Speaker of the House McKeeva Bush believes buildings of 50 stories and higher are the next step for Cayman’s tourism product.
The former premier courted controversy in his annual New Year’s message, by suggesting the island should consider sanctioning skyscrapers on Seven Mile Beach.
“I want to see buildings’ heights move to 50 storeys, even if only for one building, for tourism, residential and commercial businesses to make a mark in the region, so that the wealthiest among the wealthy will work, shop and live there, to set us apart in the region,” Mr. Bush wrote.
The maximum allowable building height in Cayman’s main tourist district was recently raised from seven to 10 stories.
The planning department is about to embark on a district-by-district public consultation exercise as it prepares to draw up a new Development Plan for the long-term future of the island. One of the topics up for discussion will be the building heights in Cayman’s main tourist zone.
Since the construction of the WaterColours luxury condos and the Kimpton resort, there have been multiple other successful applications for 10-story buildings on Seven Mile Beach. While some have balked at the sight of such tall buildings, Mr. Bush believes Cayman should go bigger.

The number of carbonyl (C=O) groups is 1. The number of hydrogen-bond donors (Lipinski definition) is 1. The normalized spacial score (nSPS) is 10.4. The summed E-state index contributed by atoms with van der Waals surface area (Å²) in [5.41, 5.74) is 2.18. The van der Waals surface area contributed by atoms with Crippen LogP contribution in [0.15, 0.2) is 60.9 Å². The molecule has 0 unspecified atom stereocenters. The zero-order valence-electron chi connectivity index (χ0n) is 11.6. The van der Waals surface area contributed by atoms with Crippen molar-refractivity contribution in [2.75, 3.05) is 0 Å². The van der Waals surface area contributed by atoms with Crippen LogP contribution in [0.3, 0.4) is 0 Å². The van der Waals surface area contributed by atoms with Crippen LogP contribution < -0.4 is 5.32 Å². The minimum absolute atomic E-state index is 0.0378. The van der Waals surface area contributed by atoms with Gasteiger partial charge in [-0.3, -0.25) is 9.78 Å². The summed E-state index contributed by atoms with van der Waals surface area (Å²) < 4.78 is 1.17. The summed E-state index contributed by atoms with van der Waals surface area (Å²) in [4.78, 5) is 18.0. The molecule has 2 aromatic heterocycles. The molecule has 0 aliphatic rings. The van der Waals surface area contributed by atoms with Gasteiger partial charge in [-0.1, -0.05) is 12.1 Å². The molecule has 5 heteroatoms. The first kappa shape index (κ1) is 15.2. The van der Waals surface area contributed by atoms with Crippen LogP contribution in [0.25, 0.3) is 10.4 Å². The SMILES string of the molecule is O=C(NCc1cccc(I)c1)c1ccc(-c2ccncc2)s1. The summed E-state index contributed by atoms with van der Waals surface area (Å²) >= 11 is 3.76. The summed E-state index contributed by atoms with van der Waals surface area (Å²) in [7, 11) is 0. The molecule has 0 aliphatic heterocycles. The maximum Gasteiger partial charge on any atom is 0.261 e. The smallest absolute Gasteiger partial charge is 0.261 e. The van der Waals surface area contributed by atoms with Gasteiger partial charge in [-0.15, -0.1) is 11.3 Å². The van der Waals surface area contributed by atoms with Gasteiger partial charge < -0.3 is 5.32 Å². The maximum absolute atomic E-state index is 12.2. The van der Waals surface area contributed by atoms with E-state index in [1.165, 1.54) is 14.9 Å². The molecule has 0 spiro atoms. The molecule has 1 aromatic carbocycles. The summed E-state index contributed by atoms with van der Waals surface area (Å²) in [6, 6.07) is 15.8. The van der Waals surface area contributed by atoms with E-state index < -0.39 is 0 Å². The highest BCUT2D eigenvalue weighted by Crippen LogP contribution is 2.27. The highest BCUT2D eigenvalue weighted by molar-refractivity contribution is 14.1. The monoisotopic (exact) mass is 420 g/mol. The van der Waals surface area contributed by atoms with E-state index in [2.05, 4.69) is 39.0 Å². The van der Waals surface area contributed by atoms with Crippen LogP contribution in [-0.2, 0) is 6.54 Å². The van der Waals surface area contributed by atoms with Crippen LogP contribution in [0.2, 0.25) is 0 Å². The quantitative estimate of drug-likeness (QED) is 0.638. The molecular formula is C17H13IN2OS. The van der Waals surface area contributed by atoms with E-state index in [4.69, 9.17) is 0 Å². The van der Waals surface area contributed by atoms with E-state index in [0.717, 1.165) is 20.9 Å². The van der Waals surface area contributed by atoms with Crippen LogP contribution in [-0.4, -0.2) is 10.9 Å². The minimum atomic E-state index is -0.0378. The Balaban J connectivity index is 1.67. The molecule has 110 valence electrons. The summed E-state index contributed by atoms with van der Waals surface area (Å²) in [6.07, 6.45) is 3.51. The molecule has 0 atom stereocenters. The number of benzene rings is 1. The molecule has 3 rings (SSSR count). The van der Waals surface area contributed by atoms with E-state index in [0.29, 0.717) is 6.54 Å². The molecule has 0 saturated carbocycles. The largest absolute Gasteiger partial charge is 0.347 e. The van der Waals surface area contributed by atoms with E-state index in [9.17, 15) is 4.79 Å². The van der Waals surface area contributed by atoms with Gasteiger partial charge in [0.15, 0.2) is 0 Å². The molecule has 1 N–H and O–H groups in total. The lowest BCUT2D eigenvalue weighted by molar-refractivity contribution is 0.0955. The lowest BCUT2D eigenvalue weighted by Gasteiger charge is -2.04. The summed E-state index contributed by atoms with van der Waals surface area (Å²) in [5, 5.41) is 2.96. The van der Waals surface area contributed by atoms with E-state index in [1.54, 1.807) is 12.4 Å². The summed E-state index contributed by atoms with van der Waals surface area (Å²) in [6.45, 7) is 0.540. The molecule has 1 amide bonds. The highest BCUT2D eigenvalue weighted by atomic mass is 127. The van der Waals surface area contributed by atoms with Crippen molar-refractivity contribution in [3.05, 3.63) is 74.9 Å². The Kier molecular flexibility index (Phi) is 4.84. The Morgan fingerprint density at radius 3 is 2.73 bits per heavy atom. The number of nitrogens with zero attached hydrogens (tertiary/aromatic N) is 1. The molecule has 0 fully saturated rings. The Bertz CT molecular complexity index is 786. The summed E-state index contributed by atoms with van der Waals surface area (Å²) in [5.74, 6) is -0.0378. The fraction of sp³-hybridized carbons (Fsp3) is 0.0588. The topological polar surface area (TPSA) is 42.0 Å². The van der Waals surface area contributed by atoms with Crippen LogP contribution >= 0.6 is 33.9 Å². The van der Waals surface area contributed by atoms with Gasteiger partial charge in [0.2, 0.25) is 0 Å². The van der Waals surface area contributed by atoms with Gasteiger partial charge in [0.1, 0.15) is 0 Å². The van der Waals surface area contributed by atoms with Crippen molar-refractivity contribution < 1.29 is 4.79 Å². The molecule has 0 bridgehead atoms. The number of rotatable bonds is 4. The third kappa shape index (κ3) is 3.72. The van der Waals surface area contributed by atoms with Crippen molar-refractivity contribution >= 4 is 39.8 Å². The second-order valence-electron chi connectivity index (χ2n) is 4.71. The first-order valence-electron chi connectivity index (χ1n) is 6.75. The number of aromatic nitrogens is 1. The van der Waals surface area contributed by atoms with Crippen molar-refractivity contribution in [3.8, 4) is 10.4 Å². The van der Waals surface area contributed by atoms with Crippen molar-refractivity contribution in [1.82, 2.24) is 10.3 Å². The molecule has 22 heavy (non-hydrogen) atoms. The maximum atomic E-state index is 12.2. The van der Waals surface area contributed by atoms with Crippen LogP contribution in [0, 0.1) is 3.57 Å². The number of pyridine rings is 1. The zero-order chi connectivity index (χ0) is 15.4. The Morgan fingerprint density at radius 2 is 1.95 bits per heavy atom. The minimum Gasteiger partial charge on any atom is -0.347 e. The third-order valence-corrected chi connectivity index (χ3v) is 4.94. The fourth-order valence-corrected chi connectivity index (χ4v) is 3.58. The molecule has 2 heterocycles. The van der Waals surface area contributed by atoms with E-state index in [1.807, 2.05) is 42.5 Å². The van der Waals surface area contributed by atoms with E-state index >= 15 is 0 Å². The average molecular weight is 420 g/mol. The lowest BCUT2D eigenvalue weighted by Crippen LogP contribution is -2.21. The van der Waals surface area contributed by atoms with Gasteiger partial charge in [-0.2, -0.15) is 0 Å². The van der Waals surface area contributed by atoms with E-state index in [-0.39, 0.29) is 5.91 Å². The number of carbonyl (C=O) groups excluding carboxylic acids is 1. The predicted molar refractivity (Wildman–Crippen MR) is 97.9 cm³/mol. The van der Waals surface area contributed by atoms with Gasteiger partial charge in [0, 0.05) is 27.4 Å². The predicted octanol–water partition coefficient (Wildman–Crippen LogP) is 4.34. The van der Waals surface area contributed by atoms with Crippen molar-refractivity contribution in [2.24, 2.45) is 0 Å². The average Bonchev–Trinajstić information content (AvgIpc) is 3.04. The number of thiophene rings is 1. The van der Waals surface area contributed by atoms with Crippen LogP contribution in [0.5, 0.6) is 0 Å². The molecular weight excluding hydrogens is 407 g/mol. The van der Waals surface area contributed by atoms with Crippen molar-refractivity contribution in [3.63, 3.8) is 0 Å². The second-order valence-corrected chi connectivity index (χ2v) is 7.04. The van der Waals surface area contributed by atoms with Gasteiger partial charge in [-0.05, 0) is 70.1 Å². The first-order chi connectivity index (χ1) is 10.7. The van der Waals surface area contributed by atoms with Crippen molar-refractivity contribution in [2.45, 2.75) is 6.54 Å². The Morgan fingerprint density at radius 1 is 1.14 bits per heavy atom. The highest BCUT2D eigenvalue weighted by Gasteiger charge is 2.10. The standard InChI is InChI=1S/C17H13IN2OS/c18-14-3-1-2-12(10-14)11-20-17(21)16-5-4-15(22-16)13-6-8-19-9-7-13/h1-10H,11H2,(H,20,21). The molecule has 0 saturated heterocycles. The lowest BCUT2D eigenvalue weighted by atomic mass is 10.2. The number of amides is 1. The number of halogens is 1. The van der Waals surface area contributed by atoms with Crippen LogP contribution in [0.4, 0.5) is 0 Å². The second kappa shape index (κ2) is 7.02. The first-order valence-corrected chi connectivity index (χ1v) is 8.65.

“I don’t believe we should rest on our laurels,” he told the Cayman Compass in an interview.
“We must offer something different. We are limited in space except for in the air. Why not go as high as we can go and we will be saving land.”
He highlighted Dubai, where the towering, sail-shaped Burj Al Arab Jumeirah hotel is among an elite group of iconic luxury hotels, as an example of the kind of development he believes Cayman could attract.
“We need something different to set us apart if we want to attract the wealthiest people to come and spend their money in Cayman,” he said.
Mr. Bush said his comments were intended to outline his own personal vision and did not reflect a policy of the current coalition government.
He said the coalition government had been successful in its first two years and was getting many things done, from the airport to the dock, that he had advocated for over the years.
“The coalition is working,” he said. “Everyone is sensible enough to put aside old prejudices and make it work.”
He acknowledged that some in Cayman would not appreciate his skyscraper suggestion. But he said he had raised ideas previously, ranging from health tourism to immigration policies, that had been sniffed at, at first, but had been successful.
“Some people seem to want Cayman to stand still or go back in time,” he said. “They have already made their money.
“We need to prepare for the future, make sure indigenous Caymanians are taken care of, and make opportunities for people to have employment and make money.”